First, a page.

100-year-old canoe from Veazie a family treasure for generations

Posted June 30, 2013, at 12:14 p.m.
Last modified June 30, 2013, at 12:48 p.m.

AKRON, Ohio – Jerry Welch’s father Ed has been dead for about 27 years, but Jerry can restore his memories with just a ride in a very special canoe.

It’s a 17-foot, canvas-and-cedar canoe made in 1913 by the B.N. Morris Canoe Co. of Veazie, Maine. Most of its time was spent in the Akron area as the Portage Lakes, Tuscarawas River and Ohio & Erie Canal went through decade after decade of change.

The canoe shows its age with a few cracks, but it still was able to draw attention as one of the attractions of the 38th Annual Portage Lakes Antique and Classic Boat Show on Saturday at the On Tap at the Harbor restaurant.

The show featured several “Century” boats with sleek mahogany woodwork and powerful engines, but Welch’s boat still garnered its share of attention.

“It’s all original.” Welch said. “I varnish it each year before the boat show. I touch it up here and there. I painted it all a few years ago.”

The canoe formerly was the personal boat of Donna Cooper, the daughter of the man who owned Anchor Canoe Livery on the Ohio Canal just north of Summit Lake. Interstate 76/77 runs over that land now.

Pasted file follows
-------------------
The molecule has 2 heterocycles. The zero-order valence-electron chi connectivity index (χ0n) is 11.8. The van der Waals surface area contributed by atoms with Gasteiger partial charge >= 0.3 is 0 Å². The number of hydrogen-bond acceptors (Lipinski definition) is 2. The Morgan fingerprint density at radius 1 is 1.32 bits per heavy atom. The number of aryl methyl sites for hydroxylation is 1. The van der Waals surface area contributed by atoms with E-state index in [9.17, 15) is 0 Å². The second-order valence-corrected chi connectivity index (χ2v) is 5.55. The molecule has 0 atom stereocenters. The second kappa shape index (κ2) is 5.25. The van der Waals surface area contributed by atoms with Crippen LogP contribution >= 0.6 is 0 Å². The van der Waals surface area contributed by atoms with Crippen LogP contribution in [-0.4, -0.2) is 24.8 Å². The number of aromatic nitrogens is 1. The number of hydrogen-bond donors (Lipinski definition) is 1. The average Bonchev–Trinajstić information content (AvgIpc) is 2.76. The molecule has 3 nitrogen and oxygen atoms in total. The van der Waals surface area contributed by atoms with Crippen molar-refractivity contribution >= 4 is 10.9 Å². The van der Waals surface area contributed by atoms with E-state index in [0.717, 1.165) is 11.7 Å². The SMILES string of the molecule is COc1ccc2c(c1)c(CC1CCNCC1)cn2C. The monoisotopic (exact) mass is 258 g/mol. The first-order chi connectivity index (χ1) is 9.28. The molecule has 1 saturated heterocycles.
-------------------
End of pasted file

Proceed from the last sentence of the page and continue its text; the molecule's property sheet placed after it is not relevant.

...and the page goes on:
Ed Welch became friendly with the Cooper family and was allowed to skip the mundane fiberglass and aluminum boats and rent the B.N. Morris craft.

Years passed and in 1968 Ed took his young son Jerry to Donna Cooper’s home to buy his favorite canoe. By then, the livery was closed and what was left was stored in her home. She said yes, but he had to promise to keep it in the family or sell it back to her.

The canoe includes a special seat that allows a passenger to sit riding backward while another person paddles. That’s one of the reasons it is known as a “courting canoe” and is perfect for leisurely rides on a calm lake.

For Jerry Welch, it’s the vehicle he and his father used to travel from Nesmith Lake, through the Ohio Canal and eventually to Summit Lake for a weekend outing.

“We just enjoyed paddling it and things like that,” he said. “Just enjoying the time.”

That was in the 1960s and ’70s. The water is much cleaner now.

“That canal was, unfortunately, still being used as a dumping ground by the rubber companies,” he said. “The water was pretty ugly and it smelled real bad. The joke when we were growing up was Summit Lake could never freeze because it was so polluted.”

There are disputes about how the canoe got its name. “Lena” is written on the bow and Jerry Welch said that it’s because his father enjoyed the music of Lena Horne. There also is the idea that it was a re-working of the letters in his mother’s name, Helen.

The Welches are sure of one thing: The boat will stay in the family.

“My father passed away in 1986 and one of the last things he told me the night before he passed away was to keep the canoe and always keep it in the family,” Jerry Welch said.

Next in line is Chloe Welch, his college-age daughter.

Distributed by MCT Information Services

 

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